Cameroon has been hit by serious power outages for a decade now. The rural areas in the country have suffered most from these serious power outages. The situation is worse even in the capital city Yaoundé. According to the lone public electricity provider, AES Sonel, which has for a long time enjoyed monopoly within the electricity sector, the power outages have been as a result of maintenance operations being conducted on the country’s electrical network. According to Cameroon Report dated 12 May 2015, this is indeed paradoxical for a state which is ranked as the second country in sub Saharan Africa with a great potential in producing hydroelectricity. It is indeed amazing to know that Cameroonian legislation has evolved towards the direction of liberalisation. Cameroon Journal reveals that in 2010, Parliament enacted a law liberalising the electricity supply sector. But since the enactment of the law, the situation has become worse. Does it only suffice to enact laws without any concrete action while a majority of the population and business continue to suffer because of lack of adequate electricity supply?
It is obvious that for over a decade of increasing state control, Cameroon has had an industry that has served vested interests rather than the consumer’s interest. Despite the power shortages, electricity prices in Cameroon before taxes are higher than the average of other states on the continent. Electricity could be around 50 percent more cheaper without government interventions.
State authorities recently revealed that it was high time to get small and medium sizes (SMEs) involved in the electricity sector in Cameroon. According to Cameroon Report, of a population of 23 million inhabitants, only 850 000 are connected to the national electricity grid, thus a coverage of just 6 to 7 per cent of the national territory.
Cameroonians wonder whether the precarious electricity quagmire would one day change for the better especially as the state has been long involved in projects like the Lom Panger dam project and the hydroelectric projects of Memve’ele and Mekin, to no avail. Jean Pierre Kedi, Director General of the Electricity Regulations Agency (l’Agence de régulation du secteur de l’électricité) opines that Cameroon can solve this precarious electricity deficiency if SMEs are indeed involved in the sector. Cameroon Report adds that the Cameroonian government has partnered with the European Union and consultants such as InvestElec to make sure that SMEs get involved in alternative sources of electricity supply especially renewable energy. Workshops were even organised in Yaoundé from the 7 to the 11 of April 2014, to train actors of SMEs interested in getting firsthand knowledge on how to get involved in investment opportunities in the electricity supply sector.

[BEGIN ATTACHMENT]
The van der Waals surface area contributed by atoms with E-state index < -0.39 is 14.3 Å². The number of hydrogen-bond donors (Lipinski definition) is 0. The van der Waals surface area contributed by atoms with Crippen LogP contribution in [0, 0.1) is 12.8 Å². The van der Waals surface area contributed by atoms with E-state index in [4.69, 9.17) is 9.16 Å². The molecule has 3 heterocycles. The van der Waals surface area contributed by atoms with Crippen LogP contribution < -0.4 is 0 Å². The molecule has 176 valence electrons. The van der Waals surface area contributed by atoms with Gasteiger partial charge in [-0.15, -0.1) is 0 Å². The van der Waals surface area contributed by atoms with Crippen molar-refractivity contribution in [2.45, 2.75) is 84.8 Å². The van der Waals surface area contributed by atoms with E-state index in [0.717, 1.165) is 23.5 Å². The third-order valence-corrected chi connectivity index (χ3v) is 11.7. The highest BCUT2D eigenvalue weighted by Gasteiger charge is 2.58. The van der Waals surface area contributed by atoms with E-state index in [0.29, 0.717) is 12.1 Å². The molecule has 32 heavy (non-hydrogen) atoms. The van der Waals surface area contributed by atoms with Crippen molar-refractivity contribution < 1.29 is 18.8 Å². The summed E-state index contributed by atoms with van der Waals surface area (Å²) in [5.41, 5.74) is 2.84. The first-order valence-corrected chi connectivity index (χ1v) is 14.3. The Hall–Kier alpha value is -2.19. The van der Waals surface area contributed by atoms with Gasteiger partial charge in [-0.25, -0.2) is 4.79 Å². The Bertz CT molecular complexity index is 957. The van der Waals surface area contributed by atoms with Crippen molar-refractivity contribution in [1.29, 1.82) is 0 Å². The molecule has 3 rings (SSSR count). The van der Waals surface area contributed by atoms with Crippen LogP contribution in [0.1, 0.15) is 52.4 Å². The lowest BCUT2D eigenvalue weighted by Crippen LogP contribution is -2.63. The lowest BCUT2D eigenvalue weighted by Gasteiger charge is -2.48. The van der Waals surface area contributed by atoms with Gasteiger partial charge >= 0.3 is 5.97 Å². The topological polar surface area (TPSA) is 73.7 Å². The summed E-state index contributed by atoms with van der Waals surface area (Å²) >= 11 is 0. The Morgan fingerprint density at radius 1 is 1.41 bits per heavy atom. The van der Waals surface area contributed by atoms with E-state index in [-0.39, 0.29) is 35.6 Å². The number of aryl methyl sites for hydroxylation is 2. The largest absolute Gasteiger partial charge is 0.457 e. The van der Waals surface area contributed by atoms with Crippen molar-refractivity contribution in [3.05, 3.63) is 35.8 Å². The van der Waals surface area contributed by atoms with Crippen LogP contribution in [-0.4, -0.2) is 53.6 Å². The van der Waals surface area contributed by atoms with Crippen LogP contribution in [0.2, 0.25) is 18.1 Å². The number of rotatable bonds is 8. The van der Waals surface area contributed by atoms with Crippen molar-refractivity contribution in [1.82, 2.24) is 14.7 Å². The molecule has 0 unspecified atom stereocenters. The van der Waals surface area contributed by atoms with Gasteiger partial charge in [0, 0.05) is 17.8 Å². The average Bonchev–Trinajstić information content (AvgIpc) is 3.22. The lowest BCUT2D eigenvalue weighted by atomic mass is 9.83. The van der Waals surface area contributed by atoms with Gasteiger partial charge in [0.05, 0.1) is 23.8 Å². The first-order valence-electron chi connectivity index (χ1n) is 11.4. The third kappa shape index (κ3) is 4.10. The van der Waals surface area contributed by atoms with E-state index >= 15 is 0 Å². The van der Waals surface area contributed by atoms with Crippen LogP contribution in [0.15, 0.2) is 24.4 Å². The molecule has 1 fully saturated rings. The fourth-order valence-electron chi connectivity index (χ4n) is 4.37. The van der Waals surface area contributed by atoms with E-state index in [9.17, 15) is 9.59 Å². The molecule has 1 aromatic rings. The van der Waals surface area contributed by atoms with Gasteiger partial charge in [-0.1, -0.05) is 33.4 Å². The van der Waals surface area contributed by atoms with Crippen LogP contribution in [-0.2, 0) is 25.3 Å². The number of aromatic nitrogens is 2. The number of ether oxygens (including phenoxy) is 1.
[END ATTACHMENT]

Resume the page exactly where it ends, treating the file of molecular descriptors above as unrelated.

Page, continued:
African libertarians like Adedayo Thomas and Oyenuga argue that it is necessary for central governments to devolve decision making in the area of electricity supply to other stakeholders. Liberalisation in the electricity sector will thus bring in more stakeholders and trigger competition for better services.
It is thus a laudable idea to rethink the electricity supply strategy of the state. It is obvious that the European Union and InvestElec are going to pump in a lot of money to alleviate the situation. If there is no strict control of corrupt practices of state agents called upon to supervise the usage of these funds to usher in SMEs into electricity management, then the operation will be a waste of time and poor Cameroonians will continue to remain in darkness. Workshops such as that organised from the 7 to the 11 of April 2014 in Yaoundé will have no impact. There is need for the state to thus liberalise the electricity sector and give the opportunity equally for foreign companies to invest in solar energy and biomass energy especially in the rural areas. Only such measures will better the situation of Cameroonians as well as foreign investors who need electricity to alleviate poverty and move the state towards an emerging economy.